If your stomach acid levels are low, you won’t experience any symptoms.
If you have healthy stomach acid levels, you may experience tingling, heartburn, diarrhea, neck aches, backaches, and even headaches.
If you experience any discomfort or burning sensation, you can get rid of your symptoms by taking 1 tsp of baking soda dissolved in water, milk, or juice.
If you do not notice any sensations or discomfort, wait 24 hours before repeating the experiment. When you perform the betaine challenge again, increase your dose by 1 pill. Continue to increase by 1 pill every 24 hours until you notice tingling, burning, or any other associated discomfort. Once you know the dose that causes discomfort in your body, your effect dose of betaine will be one pill less than the dose that caused discomfort.
** Please do not exceed 3000mg of betaine in a single dose **
Once you know your dose of betaine, take this during each meal that contains protein. If your meal is small, you’ll need a smaller dose of betaine. You do not need to take betaine if your meal does not contain protein.
If low stomach acid is causing your IBS or any other GI-related symptom(s), you should notice an improvement right away. When this occurs, you’ll notice you need less and less betaine with each meal.
How to increase your stomach acid production without pills
Stomach acid production requires patients.
Before food even enters your body, the sight, smell or thought of food stimulates your stomach to produce acid. The hungrier you are, the more acid your stomach will produce.
Instead of wolfing down your food the moment it arrives, take a few moments to enjoy the smell and sight of it. Immerse senses other than your sense of taste into your meal.
When you’re cooking, allow yourself to savor the smells of what you’re cooking. These seemingly insignificant steps will help trigger your stomach to increase its acid production.
Even more natural ways to increase your stomach acid
Digestive bitters consist of bitter-tasting plants or plant extracts that are often distilled in an alcohol solution. They are common in many herbal medical traditions as a way to assist digestion. (7)
Bitters can include:
- Artichoke leaf
- Dandelion leaf
- Wild lettuce
These can be used individually or in a commercially prepared combination.
Please note that at the time of this writing, there is little information available on the specific dose or ideal preparations.
There are a number of compounds found in coffee that help to stimulate stomach acid production. (8)
The simple act of a morning cup of coffee could be all that you need to increase your stomach acid levels. Do keep in mind that using coffee as a means to increase stomach acid production has not been studied. But it’s certainly the most enjoyable way to increase your stomach acid levels. Just remember that coffee is not healthy for everyone!
Want to improve your IBS? Fix your stomach acid first
Before you go down the road of expensive tests and treatment for your IBS, check your stomach acid levels. A bottle of betaine costs about $20. That should allow you to perform a great many betaine challenges.
The simple act of increasing your stomach acid could lead to a significant improvement in your IBS symptoms. The root cause of many people’s IBS is gut infections like SIBO and/or bad bacteria/parasites. In order to stop the proliferation of these unwanted bugs, you need to have healthy levels of stomach acid.
Try it out tomorrow! What have you got to lose?!
Be sure to check out all our other writings on IBS, and fatigue-fighting protocols!
Now, I want to hear from you!
What symptoms did low stomach acid cause in your body?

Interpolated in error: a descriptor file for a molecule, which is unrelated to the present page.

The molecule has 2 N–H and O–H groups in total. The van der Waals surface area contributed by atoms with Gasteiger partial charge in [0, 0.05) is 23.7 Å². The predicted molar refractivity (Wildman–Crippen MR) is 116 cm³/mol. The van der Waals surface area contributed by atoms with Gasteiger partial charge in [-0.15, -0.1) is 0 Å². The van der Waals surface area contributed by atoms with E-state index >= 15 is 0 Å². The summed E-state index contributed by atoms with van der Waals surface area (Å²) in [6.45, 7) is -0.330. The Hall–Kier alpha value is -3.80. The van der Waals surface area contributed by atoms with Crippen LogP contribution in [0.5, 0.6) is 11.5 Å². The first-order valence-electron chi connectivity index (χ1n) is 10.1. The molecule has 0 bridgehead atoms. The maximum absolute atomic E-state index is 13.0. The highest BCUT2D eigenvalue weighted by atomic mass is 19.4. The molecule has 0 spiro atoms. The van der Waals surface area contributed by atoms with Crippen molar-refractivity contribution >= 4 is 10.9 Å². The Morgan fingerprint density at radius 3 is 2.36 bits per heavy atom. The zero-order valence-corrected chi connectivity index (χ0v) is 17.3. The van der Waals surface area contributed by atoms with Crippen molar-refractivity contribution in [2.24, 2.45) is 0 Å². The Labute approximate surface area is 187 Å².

How stomach acid affect your IBS?
Leave your answers in the comments section below!
Subbarami R Poondla says
Yes,my own personal experience says that low levels of acid secretion in the stomach is a very important cause for the IBS..Low acid secretion can be due to old age and more importantly when people undergo surgical operations like partial gastrectomy and vegatomy acid secretion will be vey much reduced..
mark volmer says
Interesting! Hope that you’ve found some help.
Robert Shmigelsky says
I’ve only done the baking soda test. Only got two tiniest of burps after a minute.
Until now I’ve always avoided anything that was acidic: orange juice, which gave me attacks, or coffee, which gave me heartburn.
Fortunately, my IBS has never really been that bad. Strangely, until very recently, I no longer get the sensation of feeling hungry. My stomach used to just gnaw a little when empty at night, particularly after eating fruit that day.
Patti Parent says
MY GI doctor believes, based on my endoscopy, which showed acid damage to my esophagus, that I have high levels of acid in my stomach, and should be using a proton pump inhibitor.
I believe I have low to minimal stomach acid (I had to take 7 HCB capsules before I experienced burning).
Is it possible to have low stomach acid cause acid damage that looks like acid reflux on an endoscopy?
Mark Volmer says
It most certainly is. If your lower esophageal sphincter is not functioning properly, reflux can certainly occur – regardless of stomach acid levels. To confirm the levels of acid in your stomach, you could speak to your doctor about doing the Heidelberg Test.
Pat Ouellette says
Hi Patti. If you don’t have enough acid in your stomache, the esophogeal sphincter will not close. Hence, what little acid you do have in your stomache May come up. Speaking from experience.
Joy Boes says
I am a 73, female. Years ago I was told by doctor I have IBS. About two months ago I started having lots of diarrhea and gas pains. I have been on a diet of white rice, bananas, bone broth, applesauce, boiled chicken etc I am getting better but am wondering if my stomach acid could be low.
I am taking a soluble fiber supplement and the diarrhea is better as long as I stick to this boring diet. I’m thinking of trying the .
I have done the baking soda test with no burp at all.
Mark Volmer says
I’d also recommend you investigate a condition known as SIBO (small intestinal bacterial overgrowth).
More info here – https://fatiguetoflourish.com/can-sibo-cause-fatigue/